class weldx.WeldxFile(filename_or_file_like=None, mode='r', asdffile_kwargs=None, write_kwargs=None, tree=None, sync=True, custom_schema=None, software_history_entry=None, compression='input', copy_arrays=True, array_inline_threshold=10)#

Expose an ASDF file as a dictionary like object and handle underlying files.

The WeldxFile class makes it easy to work with ASDF files. Creating, validating, and updating data is handled by just treating the WeldxFile object as a dictionary. Every piece of data is accessible via a key, while the keys should be strings, the data can be any Python object.

Creation is being done by just creating a WeldxFile with or without a filename. Operation without filenames is of course non-persitant, meaning that your changes will be lost upon the end of your Python session.

You can decide, whether you want to open your file with read-only (default) or read and write mode. This is mainly a safety precaution, in order not to overwrite or manipulate existing data by accident.

For a brief introduction into the features of this class, please have a look at the tutorial or the examples given here.

  • filename_or_file_like – A path to a weldx file or file handle like to read/write data from. If None is passed, an in-memory file will be created.

  • mode – Reading or reading/writing mode: “r” or “rw”.

  • asdffile_kwargs – Keyword arguments to pass to asdf.open. See asdf.open for reference.

  • write_kwargs – Keyword arguments to pass to asdf.AsdfFile.write_to. See asdf.AsdfFile.open for reference.

  • tree – An optional dictionary to write to the file.

  • sync – If True, the changes to file will be written upon closing this. This is only relevant, if the file has been opened in write mode.

  • custom_schema

    Either a path-like object to a custom schema which validates the tree or a tuple of these objects. This tuple is allowed of lengths two and the first element will be used to validate the file contents upon reading, the second upon writing. For example:

    (None, “A”)

    will not run validation upon reading, but for writing will use “A”. Likewise

    (“A”, “B”)

    will use schema “A” to validate after reading, and “B” for writing again.

    Note that all schemas provided by weldx can be given by name as well.

  • software_history_entry – An optional dictionary which will be used to add history entries upon modification of the file. It has to provide the following keys: “name”, “author”, “homepage”, “version” These should be set to string typed values. The homepage should be a URL.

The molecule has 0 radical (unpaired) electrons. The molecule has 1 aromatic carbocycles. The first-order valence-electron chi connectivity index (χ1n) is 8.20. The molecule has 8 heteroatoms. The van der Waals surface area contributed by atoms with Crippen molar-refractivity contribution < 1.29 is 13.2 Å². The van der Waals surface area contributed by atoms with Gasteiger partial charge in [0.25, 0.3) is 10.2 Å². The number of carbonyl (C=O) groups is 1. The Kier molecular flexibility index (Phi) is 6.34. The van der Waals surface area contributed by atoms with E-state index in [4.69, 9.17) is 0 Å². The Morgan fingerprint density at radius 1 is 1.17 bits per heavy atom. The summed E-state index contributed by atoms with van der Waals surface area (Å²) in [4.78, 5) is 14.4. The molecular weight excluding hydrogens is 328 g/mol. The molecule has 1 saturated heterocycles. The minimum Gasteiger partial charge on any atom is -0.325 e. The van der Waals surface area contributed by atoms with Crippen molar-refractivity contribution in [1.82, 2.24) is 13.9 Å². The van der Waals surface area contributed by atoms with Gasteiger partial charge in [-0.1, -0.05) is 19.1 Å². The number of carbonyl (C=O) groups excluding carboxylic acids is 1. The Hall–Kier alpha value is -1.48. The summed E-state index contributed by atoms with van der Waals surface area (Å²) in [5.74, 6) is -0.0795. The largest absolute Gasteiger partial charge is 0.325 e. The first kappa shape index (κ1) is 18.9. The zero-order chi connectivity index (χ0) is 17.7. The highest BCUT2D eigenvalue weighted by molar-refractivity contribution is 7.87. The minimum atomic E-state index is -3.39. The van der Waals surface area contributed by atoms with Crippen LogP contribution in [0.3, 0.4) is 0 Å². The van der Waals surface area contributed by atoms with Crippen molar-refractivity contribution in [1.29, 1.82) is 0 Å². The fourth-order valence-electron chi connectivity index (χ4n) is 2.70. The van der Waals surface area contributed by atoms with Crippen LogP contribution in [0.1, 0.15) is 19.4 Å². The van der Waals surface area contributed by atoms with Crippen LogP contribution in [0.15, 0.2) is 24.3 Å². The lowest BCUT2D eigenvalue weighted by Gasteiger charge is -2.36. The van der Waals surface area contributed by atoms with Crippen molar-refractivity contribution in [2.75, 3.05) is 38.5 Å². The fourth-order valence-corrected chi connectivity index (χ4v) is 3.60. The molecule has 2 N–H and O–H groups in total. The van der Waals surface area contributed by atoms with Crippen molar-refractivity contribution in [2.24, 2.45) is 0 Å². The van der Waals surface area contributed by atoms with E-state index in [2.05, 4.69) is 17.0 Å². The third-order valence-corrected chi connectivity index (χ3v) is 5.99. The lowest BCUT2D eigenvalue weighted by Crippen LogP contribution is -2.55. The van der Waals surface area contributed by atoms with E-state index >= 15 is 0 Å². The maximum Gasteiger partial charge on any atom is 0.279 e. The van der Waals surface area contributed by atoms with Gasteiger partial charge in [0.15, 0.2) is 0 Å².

• compression

    If provided, set the compression type on all binary blocks in the file. Must be one of:

    • '' or None: No compression.

    • zlib: Use zlib compression.

    • bzp2: Use bzip2 compression.

    • lz4: Use lz4 compression.

    • input: Use the same compression as in the file read. If there is no prior file, acts as None.

  • copy_arrays – When False, when reading files, attempt to memory map (memmap) underlying data arrays when possible. This avoids blowing the memory when working with very large datasets.

  • array_inline_threshold – arrays below this threshold will be serialized as string, if larger as binary block. Note that this does not affect arrays, which are being shared across several objects in the same file.


We define a simple data set and store it in a WeldxFile.

>>> data = {"name": "CXCOMP", "value": 42}
>>> wx = WeldxFile(tree=data, mode="rw")

If we want to persist the WeldxFile to a file on hard drive we invoke:

>>> wx2 = WeldxFile("output.wx", tree=data, mode="rw")

Or we can store the previously created file to disk:

>>> wx.write_to("output2.wx")

If we omit the filename, we receive an in-memory file. This is useful to create quick copies without the need for physical files.

>>> wx.write_to()  
<_io.BytesIO object at 0x...>

We can also read a data set from disk and manipulate it in a dictionary like manner.

>>> with WeldxFile("output.wx", mode="rw") as wx:
...    wx["name"] = "changed"

If a file name is omitted, we operate only in memory.

We can have a look at the serialized data by looking at the asdf header

>>> wx2.header()  
#ASDF 1.0.0
%YAML 1.1
%TAG ! tag:stsci.edu:asdf/
--- !core/asdf-1.1.0
asdf_library: !core/software-1.0.0 {...
  name: asdf, version: ...}
  - !core/extension_metadata-1.0.0
    extension_class: asdf.extension.BuiltinExtension
    software: !core/software-1.0.0 {name: asdf, version: ...}
name: CXCOMP
value: 42



Add an history_entry to the file.


Return the Weldx dictionary as an attributed object.


Clear all data except the protected keys.


Close this file and sync it, if mode is read/write.


Take a copy of this file.


Create a new file with keys from iterable and values set to value.


Get data attached to given key from file.


Show the header of the ASDF serialization.


Print the content to the stdout.


Return a set-like object providing a view on this file's items.


Return a set of keys/attributes stored in this file.


Get and remove the given key from the file.


Remove the item that was last inserted into the file.


Set a default for given key.



Update the file on disk in place.


Update this file from mapping or iterable mapping and kwargs.


Return a view list like object of the file content.


Write current contents to given file name or file type.



Get version information about the ASDF library lastly modifying this file.


Return schema used to validate the structure and types of the tree.


Return the underlying file handle, use with CARE.


Return a list of all history entries in this file.


Is the underlying file an in-memory buffer.


File operation mode.


History entries will use this software.